The VRM on the Z68X-UD3H-B3 also includes the use of DriverMOSFETs. It finally occurred to me that sometimes things that automatically make sense to one person don’t automatically make sense to everyone. I have used the term “Driver MOSFET” during reviews on other Gigabyte motherboards and realized this time that the name alone probably means nothing to a lot of people and have purposely included Gigabyte’s graphic here to illustrate what makes a DriverMOSFET what it is. As the name implies, it is a component that contains a driver chip and a high side and low side MOSFET in a single package. Combined with chokes and capacitors, the MOSFETs and their driver IC are normally all individual components laid out on the board to create a phase of the VRM. With the driver and MOSFETs built into a single self-contained DriverMOSFET component, there is greater efficiency at higher switching frequencies and the components themselves take up less space on the PCB.
With the VRM covered, we’ll move around the rear I/O and here we see something that no P67 board has: on-board video ports. The Z68X-UD3H-B3 includes one each of a D-Sub, DVI-D, HDMI and Display ports, which pretty much cover the range of oldest to newest technologies for connecting displays. The DVI-D and HDMI ports support a maximum resolution of 1920×1200 and the Display port supports 2560x1600p. As a note, the DVI-D port does not support use of a D-Sub adapter, a display with a DVI-D plug must be used. While dual monitor configurations are supported in operating systems, the motherboard does not support dual monitors during POST or in BIOS.
Rounding out the rear I/O:
- 4x USB2.0 ports (red) – Z68 chipset
- 1x PS/2 Keyboard/Mouse combo port
- 1x Optical S/PDIF – Realtek ALC889
- IEEE 1394a (red) – VIA VT6308
- eSATA 3GB/s – Z68 chipset
- Gigabit ethernet port – Realtek RTL8111E
- 2x USB3.0 ports (blue) – Etron EJ168
- Standard audio jacks – Realtek ALC889
Additional ports available via internal headers:
- 8x USB2.0 – Z68 chipset
- 2x USB3.0 – Etron EJ168
- 1x IEEE 1394a – VIA VT6308
While we’re talking about USB ports, Gigabyte’s “SuperSpeed USB3.0” feature utilizes an additional on-board controller that provides for a theoretical 5GB/s transfer rate. In addition, their “Turbo USB3.0” option may net an additional 10% increase in transfer speeds, but in order to achieve this, “Turbo USB3.0” utilizes extra PCI-e lanes. This means that no Crossfire or SLI graphics card configurations are possible with “Turbo USB3.0” enabled and even a single graphics card will only operate at 8x as opposed to 16x. Unless you have an extremely pressing need for the possible extra 10% transfer rate, it would be advisable to keep “Turbo USB3.0” disabled any time when using a dedicated graphics card and the feature must be disabled for 2-way Crossfire or SLI.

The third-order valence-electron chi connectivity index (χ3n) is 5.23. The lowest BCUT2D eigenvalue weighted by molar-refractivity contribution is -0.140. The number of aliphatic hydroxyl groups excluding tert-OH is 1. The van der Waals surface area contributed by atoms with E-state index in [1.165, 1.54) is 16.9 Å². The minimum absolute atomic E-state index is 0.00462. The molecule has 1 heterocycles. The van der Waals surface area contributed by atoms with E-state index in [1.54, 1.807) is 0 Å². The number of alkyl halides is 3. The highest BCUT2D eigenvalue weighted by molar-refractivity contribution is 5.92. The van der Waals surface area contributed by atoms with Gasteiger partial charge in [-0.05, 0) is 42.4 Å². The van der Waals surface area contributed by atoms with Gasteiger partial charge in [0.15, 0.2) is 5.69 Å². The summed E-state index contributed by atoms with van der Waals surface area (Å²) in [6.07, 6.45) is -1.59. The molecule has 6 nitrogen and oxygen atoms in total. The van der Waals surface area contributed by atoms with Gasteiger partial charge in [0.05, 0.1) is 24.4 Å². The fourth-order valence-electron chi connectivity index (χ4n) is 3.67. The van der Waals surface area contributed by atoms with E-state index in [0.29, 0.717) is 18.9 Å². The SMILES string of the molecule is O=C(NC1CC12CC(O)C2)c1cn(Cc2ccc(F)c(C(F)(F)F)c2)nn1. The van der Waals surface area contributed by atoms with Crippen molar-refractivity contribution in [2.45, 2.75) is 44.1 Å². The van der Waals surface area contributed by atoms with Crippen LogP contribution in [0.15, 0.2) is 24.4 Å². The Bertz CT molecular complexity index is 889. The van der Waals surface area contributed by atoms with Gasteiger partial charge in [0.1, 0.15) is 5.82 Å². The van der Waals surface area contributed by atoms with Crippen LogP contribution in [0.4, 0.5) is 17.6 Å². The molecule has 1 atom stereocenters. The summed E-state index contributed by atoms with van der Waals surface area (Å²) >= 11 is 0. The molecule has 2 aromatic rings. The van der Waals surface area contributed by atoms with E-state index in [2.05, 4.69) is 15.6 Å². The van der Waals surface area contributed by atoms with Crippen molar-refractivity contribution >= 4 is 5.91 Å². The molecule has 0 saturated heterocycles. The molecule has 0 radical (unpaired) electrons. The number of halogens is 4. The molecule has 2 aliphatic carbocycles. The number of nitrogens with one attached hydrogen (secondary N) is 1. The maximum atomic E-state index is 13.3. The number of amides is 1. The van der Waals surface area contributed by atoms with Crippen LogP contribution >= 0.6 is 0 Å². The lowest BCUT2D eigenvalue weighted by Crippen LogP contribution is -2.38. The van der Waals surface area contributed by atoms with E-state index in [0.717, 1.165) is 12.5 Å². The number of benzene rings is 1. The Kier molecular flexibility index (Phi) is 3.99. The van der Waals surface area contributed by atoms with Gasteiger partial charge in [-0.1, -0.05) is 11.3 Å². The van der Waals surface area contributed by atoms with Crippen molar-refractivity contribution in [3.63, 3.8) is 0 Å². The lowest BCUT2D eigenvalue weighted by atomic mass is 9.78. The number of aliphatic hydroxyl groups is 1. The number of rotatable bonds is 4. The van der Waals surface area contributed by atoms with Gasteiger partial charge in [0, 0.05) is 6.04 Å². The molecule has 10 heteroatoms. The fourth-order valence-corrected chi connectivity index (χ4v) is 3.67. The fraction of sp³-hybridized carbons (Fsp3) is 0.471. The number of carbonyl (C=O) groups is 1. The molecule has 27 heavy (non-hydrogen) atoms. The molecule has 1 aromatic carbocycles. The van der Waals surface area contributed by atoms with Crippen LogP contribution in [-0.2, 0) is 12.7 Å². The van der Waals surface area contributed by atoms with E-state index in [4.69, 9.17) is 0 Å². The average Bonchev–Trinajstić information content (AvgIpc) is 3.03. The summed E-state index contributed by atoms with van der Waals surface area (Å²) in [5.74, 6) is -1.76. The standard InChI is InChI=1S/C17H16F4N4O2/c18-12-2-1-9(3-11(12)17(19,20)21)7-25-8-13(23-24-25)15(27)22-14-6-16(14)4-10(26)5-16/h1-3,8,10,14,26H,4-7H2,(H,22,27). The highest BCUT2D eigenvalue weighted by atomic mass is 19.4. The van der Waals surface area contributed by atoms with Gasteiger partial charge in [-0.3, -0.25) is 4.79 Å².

There are seven internal SATA connectors: 2x SATA2 (3GB/s) and 2x SATA3 (6GB/s) off of the Z68 chipset and 2x SATA3 (6GB/s) off of the Marvell controller. The Z68 chipset ports support RAID 0, 1, 5 and 10, while the Marvell ports support RAID 0 and 1.
The expansion area of the Z68X-UD3H-B3 has two PCI Express 2.0 x16 slots for available 2-way Crossfire or SLI graphics card setups. The secondary PCI-e slot shares bandwidth with the primary PCI-e slot, so each runs at 8x when both are populated. As a reminder, when using the “Turbo USB3.0” option, dual graphics card configurations are not possible and a single PCI-e graphics card will run at 8x rather than 16x. The board also includes two PCI Express slots and two PCI slots.
The internal headers for USB and 1394a can be seen along the edge of the board and for cooling duties, the Z68X-UD3H-B3 has two 4-pin headers for CPU and SYS_FAN2 and two 3-pin fan headers for SYS_FAN1 and the PWR_FAN.
Like all Z68 boards, this board utilizes dual-channel DDR3 and the Z68X-UD3H-B3 has four DIMM slots that support up to 32GB of memory with speed options from 1066-2133MHz. Also seen in the photo are the two BIOS ROM chips that make up Gigabyte’s DualBIOS, which provides recovery for BIOS failures. In addition, Gigabyte’s DualBIOS is compatible with 3+ terabyte hard drives, allowing for booting from them without a separate partition. The 3TB+ unlock application can be downloaded from Gigabyte’s website and was not currently available on the driver CD included with the motherboard.
Next to the main 24-pin ATX power connector on the board is the Trusted Platform Module (TPM) slot, should you choose to use one.